MemberMarch 7, 2021 at 01:17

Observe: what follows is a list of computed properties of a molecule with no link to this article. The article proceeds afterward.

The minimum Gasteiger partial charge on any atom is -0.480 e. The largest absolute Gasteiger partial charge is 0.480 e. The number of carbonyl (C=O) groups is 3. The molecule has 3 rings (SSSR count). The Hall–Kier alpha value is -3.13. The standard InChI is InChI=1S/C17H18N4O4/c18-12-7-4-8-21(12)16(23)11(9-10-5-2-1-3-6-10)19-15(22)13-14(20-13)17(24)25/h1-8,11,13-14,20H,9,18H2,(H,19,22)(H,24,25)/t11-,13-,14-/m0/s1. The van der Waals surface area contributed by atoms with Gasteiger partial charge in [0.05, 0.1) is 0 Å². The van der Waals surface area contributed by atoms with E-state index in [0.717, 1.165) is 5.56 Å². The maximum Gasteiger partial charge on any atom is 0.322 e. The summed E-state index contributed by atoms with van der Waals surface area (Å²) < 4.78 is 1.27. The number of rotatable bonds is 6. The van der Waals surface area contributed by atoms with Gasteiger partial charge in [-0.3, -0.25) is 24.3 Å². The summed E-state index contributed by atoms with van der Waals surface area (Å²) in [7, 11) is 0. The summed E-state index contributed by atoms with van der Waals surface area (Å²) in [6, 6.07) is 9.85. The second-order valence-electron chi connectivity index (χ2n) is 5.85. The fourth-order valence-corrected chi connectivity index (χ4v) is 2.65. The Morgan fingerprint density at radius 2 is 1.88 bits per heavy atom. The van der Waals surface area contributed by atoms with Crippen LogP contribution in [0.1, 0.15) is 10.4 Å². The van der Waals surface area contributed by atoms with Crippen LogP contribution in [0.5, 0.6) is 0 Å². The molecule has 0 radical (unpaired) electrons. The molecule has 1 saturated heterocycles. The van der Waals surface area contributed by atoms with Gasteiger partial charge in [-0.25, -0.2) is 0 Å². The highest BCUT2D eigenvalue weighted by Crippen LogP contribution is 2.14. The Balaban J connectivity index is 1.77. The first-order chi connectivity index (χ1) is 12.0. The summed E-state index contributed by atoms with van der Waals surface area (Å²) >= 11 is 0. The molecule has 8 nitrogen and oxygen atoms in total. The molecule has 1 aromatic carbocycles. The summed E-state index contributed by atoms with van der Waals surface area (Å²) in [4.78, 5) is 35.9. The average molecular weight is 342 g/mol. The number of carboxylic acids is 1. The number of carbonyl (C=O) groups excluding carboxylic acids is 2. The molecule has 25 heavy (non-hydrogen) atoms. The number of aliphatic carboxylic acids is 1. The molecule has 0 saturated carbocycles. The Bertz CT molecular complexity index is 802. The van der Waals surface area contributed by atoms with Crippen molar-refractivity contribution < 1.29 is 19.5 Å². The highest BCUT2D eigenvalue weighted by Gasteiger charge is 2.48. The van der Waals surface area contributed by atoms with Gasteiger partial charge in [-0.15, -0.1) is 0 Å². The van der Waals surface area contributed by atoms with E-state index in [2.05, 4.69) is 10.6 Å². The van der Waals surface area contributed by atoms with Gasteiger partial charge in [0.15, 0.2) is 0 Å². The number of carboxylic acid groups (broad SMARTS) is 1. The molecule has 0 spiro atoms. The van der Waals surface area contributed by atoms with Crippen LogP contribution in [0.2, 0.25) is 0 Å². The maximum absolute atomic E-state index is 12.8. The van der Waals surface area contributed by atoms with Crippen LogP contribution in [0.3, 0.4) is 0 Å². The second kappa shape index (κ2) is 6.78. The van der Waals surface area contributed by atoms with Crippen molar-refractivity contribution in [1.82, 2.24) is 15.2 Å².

Hi there, Claudio. I liked it the way you subsumed it. Your question made me think deeper about the whole thing. To me, first, Esperanto was a great example of the exact opposite of spontaneous order. And I think I was right, and that’s how I read Saif’s general point, since he is talking about the economy as a whole. But when we think about Bitcoin, there’s a twist. BTC was invented by a person (or small group of people) to play the role of “perfect money”. at first, it looks very much like central planning, doesn’t it? The key point, however, is that, after BTC was invented, the creator no longer had control of it. BTC became decentralized right after its birth (which, by the way, was the Nakamoto’s intent to begin with). So, BTC is a great example of spontaneous order because its adoption is a consequence of many decisions of the agents in the market. With Esperanto, however, people have decided not to use it, for many reasons. But let me add this. I think that the failure of Esperanto is not due to people’s choices only. On top of that, there’s the fact that the very nature of what a language is and what it is used for is something that makes Esperanto a “bad choice”, a choice that is very hard (even impossible) to be made all the way exactly as planned. Esperanto’s design is such that it is doomed to fail. When it comes to BTC, its inherent properties make it “the hardest money possible”, which, from the outset, makes it very likely to succeed. Of course, “great design” helps a lot but it’s not enough. Human action must go into that direction. It looks like we are really going (gradually then suddenly) towards mass adoption. But history could have been different in the past 12 years, and we don’t really know what’s coming. In the end, it’s all about Human Action. And that includes Nakamoto’s action of inventing BTC and making it available to everyone, so that we could chose whether to play this game or not. Cheers. M.